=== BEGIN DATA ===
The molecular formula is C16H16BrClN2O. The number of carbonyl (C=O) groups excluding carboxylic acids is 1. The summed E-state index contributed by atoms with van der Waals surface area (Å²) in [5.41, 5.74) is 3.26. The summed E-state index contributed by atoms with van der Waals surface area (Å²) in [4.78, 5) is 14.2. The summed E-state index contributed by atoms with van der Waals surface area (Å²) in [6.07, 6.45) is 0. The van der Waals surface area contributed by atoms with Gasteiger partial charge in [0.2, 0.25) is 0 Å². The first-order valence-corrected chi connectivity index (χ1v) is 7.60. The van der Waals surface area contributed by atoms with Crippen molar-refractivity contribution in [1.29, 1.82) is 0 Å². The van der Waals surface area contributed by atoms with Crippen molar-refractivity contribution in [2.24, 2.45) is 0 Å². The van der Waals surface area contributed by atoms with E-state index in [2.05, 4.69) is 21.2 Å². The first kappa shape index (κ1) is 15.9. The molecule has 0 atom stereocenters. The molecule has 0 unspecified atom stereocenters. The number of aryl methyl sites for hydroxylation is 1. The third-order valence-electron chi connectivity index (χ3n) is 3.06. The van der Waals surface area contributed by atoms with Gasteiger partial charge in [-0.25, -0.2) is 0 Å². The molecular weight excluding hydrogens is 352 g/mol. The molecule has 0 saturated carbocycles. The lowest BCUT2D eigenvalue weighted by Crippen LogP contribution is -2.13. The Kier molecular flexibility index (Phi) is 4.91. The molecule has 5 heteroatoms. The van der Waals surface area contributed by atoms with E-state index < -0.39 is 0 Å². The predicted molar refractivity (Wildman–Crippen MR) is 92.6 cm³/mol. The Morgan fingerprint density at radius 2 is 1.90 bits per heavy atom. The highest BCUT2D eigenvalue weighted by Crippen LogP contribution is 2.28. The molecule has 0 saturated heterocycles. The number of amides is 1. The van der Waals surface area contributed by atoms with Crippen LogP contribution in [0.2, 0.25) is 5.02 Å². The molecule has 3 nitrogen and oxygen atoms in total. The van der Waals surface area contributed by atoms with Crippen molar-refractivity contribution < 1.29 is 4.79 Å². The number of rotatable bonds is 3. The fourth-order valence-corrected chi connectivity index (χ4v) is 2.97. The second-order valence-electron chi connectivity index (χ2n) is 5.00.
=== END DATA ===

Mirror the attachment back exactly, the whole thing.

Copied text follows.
The molecular formula is C16H16BrClN2O. The number of carbonyl (C=O) groups excluding carboxylic acids is 1. The summed E-state index contributed by atoms with van der Waals surface area (Å²) in [5.41, 5.74) is 3.26. The summed E-state index contributed by atoms with van der Waals surface area (Å²) in [4.78, 5) is 14.2. The summed E-state index contributed by atoms with van der Waals surface area (Å²) in [6.07, 6.45) is 0. The van der Waals surface area contributed by atoms with Gasteiger partial charge in [0.2, 0.25) is 0 Å². The first-order valence-corrected chi connectivity index (χ1v) is 7.60. The van der Waals surface area contributed by atoms with Crippen molar-refractivity contribution in [1.29, 1.82) is 0 Å². The van der Waals surface area contributed by atoms with Crippen molar-refractivity contribution in [2.24, 2.45) is 0 Å². The van der Waals surface area contributed by atoms with E-state index in [2.05, 4.69) is 21.2 Å². The first kappa shape index (κ1) is 15.9. The molecule has 0 atom stereocenters. The molecule has 0 unspecified atom stereocenters. The number of aryl methyl sites for hydroxylation is 1. The third-order valence-electron chi connectivity index (χ3n) is 3.06. The van der Waals surface area contributed by atoms with Gasteiger partial charge in [-0.25, -0.2) is 0 Å². The molecular weight excluding hydrogens is 352 g/mol. The molecule has 0 saturated carbocycles. The lowest BCUT2D eigenvalue weighted by Crippen LogP contribution is -2.13. The Kier molecular flexibility index (Phi) is 4.91. The molecule has 5 heteroatoms. The van der Waals surface area contributed by atoms with E-state index < -0.39 is 0 Å². The predicted molar refractivity (Wildman–Crippen MR) is 92.6 cm³/mol. The Morgan fingerprint density at radius 2 is 1.90 bits per heavy atom. The highest BCUT2D eigenvalue weighted by Crippen LogP contribution is 2.28. The molecule has 0 saturated heterocycles. The number of amides is 1. The van der Waals surface area contributed by atoms with Crippen LogP contribution in [0.2, 0.25) is 5.02 Å². The molecule has 3 nitrogen and oxygen atoms in total. The van der Waals surface area contributed by atoms with Crippen molar-refractivity contribution < 1.29 is 4.79 Å². The number of rotatable bonds is 3. The fourth-order valence-corrected chi connectivity index (χ4v) is 2.97. The second-order valence-electron chi connectivity index (χ2n) is 5.00.